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Publication numberUS3572593 A
Publication typeGrant
Publication dateMar 30, 1971
Filing dateFeb 28, 1969
Priority dateFeb 28, 1969
Publication numberUS 3572593 A, US 3572593A, US-A-3572593, US3572593 A, US3572593A
InventorsGuarisco Peter V
Original AssigneeSilver Lining Inc
Export CitationBiBTeX, EndNote, RefMan
External Links: USPTO, USPTO Assignment, Espacenet
Method for reducing and classifying sugar cane bagasse
US 3572593 A
Abstract  available in
Images(3)
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Claims  available in
Description  (OCR text may contain errors)

United States Patent {72] Inventor Peter V. Guarisco Morgan City, La. [21 Appl. No. 804,057 [22] Filed Feb. 28, 1969 [45] Patented Mar. 30, 1971 [73] Assignee Silver Lining, Inc.

Morgan City, La.

[54] METHOD FOR REDUCING AND CLASSIFYING SUGAR CANE BAGASSE 5 Claims, No Drawings [52] US. Cl 241/24, 241/28 [51] Int. Cl B02c 19/00 [50] Field of Search 241/24, 28; 146/76, 78, l16(.1), 222,130,127,209,162,l9, 99 (lnquired) [56] References Cited UNITED STATES PATENTS 313,510 3/1885 Meyer 146/78 2,729,856 1/1956 Horton 3,216,886 11/1965 Katzen Primary Examiner-Donald G. Kelly Att0rneyBrumbaugh, Graves, Donohue 8L Raymond 24l/28X 241/28X ABSTRACT: Sugar cane bagasse in a dry state is reduced only to the extent that substantially all of the particles thereof are capable of passing through a sieve in the 5-mesh to IS-mesh range and then classified into a finer fraction of reduced crude fiber and high nutrient content containing all particles of a size within the range of from 30-mesh to SO-mesh and smaller and a coarser fraction of high crude fiber content containing all particles larger than those of the finer fraction. In this way, substantially the whole of the bagasse is usable, with minimum waste, as two separate fractions that are especially suited, respectively, for use as a food additive and as a basic ingredient for paper products and building and insulating materials.

METHOD FOR REDUCING AND CLASSIFYING SUGAR CANE BAGASSE BACKGROUND OF THE INVENTION This invention relates to the processing of sugar cane bagasse and, more particularly, to a method of separating sugar cane bagasse in a dry state into a fraction of low crude fiber content and high nutrient content and a fraction of high crude fiber content.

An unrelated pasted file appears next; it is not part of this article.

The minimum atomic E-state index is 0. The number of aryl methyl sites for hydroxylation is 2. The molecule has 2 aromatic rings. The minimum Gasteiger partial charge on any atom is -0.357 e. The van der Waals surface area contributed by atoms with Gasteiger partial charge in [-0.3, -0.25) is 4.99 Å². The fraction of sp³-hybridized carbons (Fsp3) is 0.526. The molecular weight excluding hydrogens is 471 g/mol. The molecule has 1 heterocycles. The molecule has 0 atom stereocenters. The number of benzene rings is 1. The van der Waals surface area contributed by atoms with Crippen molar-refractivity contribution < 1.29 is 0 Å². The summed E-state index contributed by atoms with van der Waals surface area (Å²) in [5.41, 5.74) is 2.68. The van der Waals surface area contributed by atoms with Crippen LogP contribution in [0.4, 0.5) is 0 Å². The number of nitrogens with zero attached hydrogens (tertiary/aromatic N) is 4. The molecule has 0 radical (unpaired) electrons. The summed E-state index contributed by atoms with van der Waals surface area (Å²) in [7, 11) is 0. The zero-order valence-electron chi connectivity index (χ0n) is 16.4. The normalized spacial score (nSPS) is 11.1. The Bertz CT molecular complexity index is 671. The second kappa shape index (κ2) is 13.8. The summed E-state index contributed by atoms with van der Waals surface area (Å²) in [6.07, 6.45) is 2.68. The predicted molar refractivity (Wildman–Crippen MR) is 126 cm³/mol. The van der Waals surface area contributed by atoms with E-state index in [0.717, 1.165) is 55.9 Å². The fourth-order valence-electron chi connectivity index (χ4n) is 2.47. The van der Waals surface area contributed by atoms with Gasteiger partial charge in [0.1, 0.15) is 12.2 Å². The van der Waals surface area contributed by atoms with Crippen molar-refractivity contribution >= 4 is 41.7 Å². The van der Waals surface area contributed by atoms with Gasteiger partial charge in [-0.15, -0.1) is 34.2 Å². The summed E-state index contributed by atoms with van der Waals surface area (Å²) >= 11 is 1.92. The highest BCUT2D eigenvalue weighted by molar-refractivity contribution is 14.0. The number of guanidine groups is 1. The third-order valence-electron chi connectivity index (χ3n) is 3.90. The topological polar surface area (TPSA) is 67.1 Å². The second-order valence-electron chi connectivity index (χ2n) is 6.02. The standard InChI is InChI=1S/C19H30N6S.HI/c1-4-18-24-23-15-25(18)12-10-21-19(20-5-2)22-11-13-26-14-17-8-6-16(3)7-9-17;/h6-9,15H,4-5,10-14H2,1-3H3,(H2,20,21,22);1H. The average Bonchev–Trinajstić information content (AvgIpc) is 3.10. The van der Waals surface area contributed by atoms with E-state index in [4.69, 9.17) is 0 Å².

Bagasse is produced as a by product of the manufacture of raw sugar from sugar cane and is the term used in the industry to designate the woody fibrous residue of the can after the juice has been extracted. Because it is produced in large quantities, much attention has been directed in the past toward developing commercially valuable uses for bagasse. In particular, it has been used as a fuel in the sugar mills, as a raw material in the production of paper products and as a filler in the manufacture of building and insulating materials. It has also been used, but to a limited extent only, as an ingredient in cattle food of the type known as molascuit." Notwithstanding this, large quantities of whole bagasse, or important portions of the bagasse, must ultimately be disposed of as waste because of the unsuitability of bagasse for the end uses intended or because significant anduseful portions of it are destroyed during manufacturing processes.

For example, in the manufacture of such insulating and building materials as acoustical board and fiberboard, bagasse is typically fed through a shredder to a cooker which removes the resins, waxes and pectocellulose, and at the same time renders the fibers tough and flexible. From the cooker, the fibrous material is further processed to separate the bundles of fibers, to add waterproofing material and to form the board. Although this process makes use of the woody, fibrous portion of the bagasse, and in particular the crude fiber content of the bagasse, large portions of the bagasse are destroyed by cooking and the substantial nutrient content of the bagasse is totally lost.

The rather limited use of bagasse as a food additive is believed to be due at least in part to the large proportion of crude fiber contained in bagasse, i.e., that portion of the bagasse not susceptible of digestion and thus of no food value. As bagasse is ground and used whole in molascuit and similar products, all of the crude fiber is included in the food and is thought to offset, by virtue of the energy required to pass it through the digestive tract, the energy derived from the digestible constituents of the bagasse.. Accordingly, the net food value of known forms of bagasse has been minimal.